Important Secretaire a Abattant by Molitor
- Item No.
An elegant and refined sécretaire à abattant by master ébéniste Bernard Molitor
- This sécretaire à abattant by Bernard Molitor is crafted of the finest mahogany and ormolu mounts
- This sécretaire opens to reveal a leather writing surface, drawers, shelves and secret compartments
- Stamped "B. Molitor"
- Circa 1790
- 40 1/4" wide x 18" deep x 57" high
40 1/4 Inches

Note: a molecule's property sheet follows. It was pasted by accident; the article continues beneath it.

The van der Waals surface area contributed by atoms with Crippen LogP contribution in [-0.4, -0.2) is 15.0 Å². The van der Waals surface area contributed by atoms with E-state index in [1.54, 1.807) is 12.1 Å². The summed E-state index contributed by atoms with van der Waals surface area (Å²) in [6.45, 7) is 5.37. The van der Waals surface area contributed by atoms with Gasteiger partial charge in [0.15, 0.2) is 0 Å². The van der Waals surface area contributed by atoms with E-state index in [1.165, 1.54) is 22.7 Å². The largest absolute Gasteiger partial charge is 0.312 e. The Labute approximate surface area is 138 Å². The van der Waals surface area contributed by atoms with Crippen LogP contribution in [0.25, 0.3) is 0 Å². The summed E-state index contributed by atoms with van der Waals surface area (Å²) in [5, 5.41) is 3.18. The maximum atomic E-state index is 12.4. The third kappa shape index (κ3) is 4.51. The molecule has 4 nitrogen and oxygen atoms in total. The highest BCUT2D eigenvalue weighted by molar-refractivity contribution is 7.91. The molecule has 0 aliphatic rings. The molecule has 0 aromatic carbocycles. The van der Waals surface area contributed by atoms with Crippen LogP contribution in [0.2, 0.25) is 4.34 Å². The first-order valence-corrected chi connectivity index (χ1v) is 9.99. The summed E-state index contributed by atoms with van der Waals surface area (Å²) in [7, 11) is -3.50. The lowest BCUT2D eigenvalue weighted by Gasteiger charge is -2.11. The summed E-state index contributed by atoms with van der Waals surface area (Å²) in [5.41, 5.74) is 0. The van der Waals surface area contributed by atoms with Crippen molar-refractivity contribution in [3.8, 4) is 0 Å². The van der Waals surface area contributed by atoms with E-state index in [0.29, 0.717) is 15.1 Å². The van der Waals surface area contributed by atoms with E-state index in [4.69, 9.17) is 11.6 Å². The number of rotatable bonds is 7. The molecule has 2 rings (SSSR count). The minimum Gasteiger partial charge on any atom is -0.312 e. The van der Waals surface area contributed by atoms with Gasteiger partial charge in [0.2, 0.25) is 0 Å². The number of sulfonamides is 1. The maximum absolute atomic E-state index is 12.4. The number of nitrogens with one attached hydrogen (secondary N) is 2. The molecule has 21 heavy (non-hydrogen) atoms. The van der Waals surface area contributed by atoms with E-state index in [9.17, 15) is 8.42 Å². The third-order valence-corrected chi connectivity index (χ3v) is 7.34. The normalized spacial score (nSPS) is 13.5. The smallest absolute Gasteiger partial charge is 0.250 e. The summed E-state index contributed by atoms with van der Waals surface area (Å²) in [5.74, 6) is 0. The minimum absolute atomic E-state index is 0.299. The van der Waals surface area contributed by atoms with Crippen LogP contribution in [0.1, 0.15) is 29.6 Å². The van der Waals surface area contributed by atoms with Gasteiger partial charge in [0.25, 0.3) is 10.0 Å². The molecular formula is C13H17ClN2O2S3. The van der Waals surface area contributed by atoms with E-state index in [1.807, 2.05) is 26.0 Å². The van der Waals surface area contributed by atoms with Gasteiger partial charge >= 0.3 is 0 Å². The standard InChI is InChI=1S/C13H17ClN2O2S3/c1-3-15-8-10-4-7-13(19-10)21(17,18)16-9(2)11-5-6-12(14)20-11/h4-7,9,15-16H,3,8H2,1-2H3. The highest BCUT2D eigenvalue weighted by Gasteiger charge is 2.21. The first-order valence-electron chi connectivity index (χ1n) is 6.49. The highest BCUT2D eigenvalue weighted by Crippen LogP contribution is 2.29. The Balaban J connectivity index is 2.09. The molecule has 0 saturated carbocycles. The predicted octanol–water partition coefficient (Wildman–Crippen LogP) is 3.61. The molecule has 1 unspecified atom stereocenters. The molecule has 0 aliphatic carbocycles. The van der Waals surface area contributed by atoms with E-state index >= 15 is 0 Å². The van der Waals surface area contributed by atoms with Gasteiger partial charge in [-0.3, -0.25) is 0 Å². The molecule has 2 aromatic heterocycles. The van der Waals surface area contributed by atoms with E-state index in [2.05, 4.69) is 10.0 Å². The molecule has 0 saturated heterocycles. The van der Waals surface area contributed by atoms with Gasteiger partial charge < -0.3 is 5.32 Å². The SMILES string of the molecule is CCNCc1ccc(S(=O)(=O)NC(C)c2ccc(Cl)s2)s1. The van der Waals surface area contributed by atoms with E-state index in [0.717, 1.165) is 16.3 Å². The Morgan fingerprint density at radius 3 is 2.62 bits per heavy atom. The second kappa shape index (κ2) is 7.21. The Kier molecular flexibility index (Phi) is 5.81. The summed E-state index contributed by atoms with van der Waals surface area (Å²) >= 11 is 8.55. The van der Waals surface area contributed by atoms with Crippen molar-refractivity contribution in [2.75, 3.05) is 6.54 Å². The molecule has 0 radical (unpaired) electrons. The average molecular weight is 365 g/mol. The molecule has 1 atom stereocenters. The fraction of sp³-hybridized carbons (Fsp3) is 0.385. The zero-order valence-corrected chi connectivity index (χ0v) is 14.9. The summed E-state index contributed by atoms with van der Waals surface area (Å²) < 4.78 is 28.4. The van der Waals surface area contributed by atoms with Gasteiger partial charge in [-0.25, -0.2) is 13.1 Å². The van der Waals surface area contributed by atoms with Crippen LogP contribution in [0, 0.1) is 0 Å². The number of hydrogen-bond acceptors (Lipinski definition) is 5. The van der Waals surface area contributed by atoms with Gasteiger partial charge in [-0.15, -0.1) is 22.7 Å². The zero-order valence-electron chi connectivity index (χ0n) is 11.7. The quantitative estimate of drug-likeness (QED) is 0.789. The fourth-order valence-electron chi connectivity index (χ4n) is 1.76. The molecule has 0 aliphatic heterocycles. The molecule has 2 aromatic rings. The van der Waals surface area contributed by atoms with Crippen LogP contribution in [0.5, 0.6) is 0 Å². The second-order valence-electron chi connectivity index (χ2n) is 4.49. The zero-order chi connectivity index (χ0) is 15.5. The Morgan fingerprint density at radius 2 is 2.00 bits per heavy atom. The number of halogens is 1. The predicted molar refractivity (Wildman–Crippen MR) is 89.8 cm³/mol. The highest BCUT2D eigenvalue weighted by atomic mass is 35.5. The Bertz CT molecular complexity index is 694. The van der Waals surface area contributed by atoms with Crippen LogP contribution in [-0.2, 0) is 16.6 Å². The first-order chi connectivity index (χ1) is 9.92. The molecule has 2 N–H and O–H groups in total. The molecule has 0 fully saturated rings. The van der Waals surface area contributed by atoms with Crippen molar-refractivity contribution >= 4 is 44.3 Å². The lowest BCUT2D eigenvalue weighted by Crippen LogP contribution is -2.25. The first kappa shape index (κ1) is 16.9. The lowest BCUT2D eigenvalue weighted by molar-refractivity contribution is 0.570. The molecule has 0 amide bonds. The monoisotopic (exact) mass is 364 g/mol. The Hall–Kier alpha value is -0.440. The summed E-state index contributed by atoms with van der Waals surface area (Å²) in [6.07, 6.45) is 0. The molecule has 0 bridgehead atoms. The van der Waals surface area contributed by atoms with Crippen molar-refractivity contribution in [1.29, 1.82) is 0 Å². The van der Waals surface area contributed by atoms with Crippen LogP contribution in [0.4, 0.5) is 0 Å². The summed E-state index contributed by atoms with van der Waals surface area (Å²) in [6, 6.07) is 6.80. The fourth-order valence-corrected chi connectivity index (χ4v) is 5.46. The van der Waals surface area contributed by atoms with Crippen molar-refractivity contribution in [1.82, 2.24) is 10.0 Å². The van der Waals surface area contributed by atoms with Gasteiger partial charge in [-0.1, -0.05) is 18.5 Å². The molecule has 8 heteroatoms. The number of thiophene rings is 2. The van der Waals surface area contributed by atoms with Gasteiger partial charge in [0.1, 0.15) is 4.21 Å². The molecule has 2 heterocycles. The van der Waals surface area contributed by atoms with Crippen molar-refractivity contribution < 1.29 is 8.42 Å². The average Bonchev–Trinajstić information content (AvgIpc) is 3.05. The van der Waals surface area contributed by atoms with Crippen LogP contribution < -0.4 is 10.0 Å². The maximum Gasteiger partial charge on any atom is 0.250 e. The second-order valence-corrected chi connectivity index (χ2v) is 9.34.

This most extraordinary se´cretaire a` abattant by Bernard Molitor displays superb proportion and balance. Beautifully crafted of mahogany with ormolu mounts and accented by a fine white marble top, the se´cretaire features a fall-front that opens to reveal a green tooled-leather writing surface and a multitude of fitted drawers (in both the secretary and base), shelves and secret compartments, perfect for protecting one's most precious documents. Born in Luxembourg, Molitor was one of the rare and fortunate e´be´nistes whose furniture-making business prospered both before and after the French Revolution. Because of his long career, Molitor's work reflects the changing fashions in furniture, from the grand and elaborate pieces of the ancient regime, the austere and sparsely decorated furniture of the Revolution and Republic, to the Louis XVI influence during Napoleon's reign. Molitor is known for using only the finest woods, mounts, and hardware, and his precisely made, beautifully finished work exhibits an architectural sense of proportion and retraint of decoration that suggest a thoroughly modern functionalism. A similar se´cretaire a` abattant stamped by Molitor is featured in Les E´be´nistes Du XIXe Sie`cle, page 489. Stamped "B. Molitor" Circa 1790 40 1/4" wide x 18" deep x 57" high Molitor did not become a master e´be´niste until 1787. In 1788, he began to receive commissions from the Royal court. One of his earliest royal orders was a mahogany floor for Queen Marie-Antoinette's boudoir at Fontainebleau. This led to other orders from the queen and members of the aristocracy, including furniture for "Mesdames Tantes," the aunts of Louis XVI, for the chateau at Bellevue, which made use of small-scale ormolu eagles, griffins and thunderbolts, anticipating the Empire style. In 1790, Marie-Antoinette commissioned a pair of ebony secretaire-cabinets, decorated with black and gold Chinese lacquer (Paris, Louvre). Molitor continued to produce work throughout the Directoire period and made furniture for the imperial family and court of Napoleon until 1815. From 1816 until his retirement about 1820 Molitor supplied the kings of France and England with splendid ebony and lacquer cabinets, as well as a chest of drawers (the latter bought by the Prince of Wales, later George IV). Although the Revolution forced him to close his workshop for a period of time, he opened it again with even greater success. With the help of a large staff, Molitor was able to produce a variety of commodes, writing and dining tables, desks, secre´taires, and cabinets, usually veneered with mahogany, satinwood, or Japanese lacquer and decorated with finely chased gilt bronze mounts. There aren't many marked pieces by Molitor, which makes this se´cretaire exceptionally rare.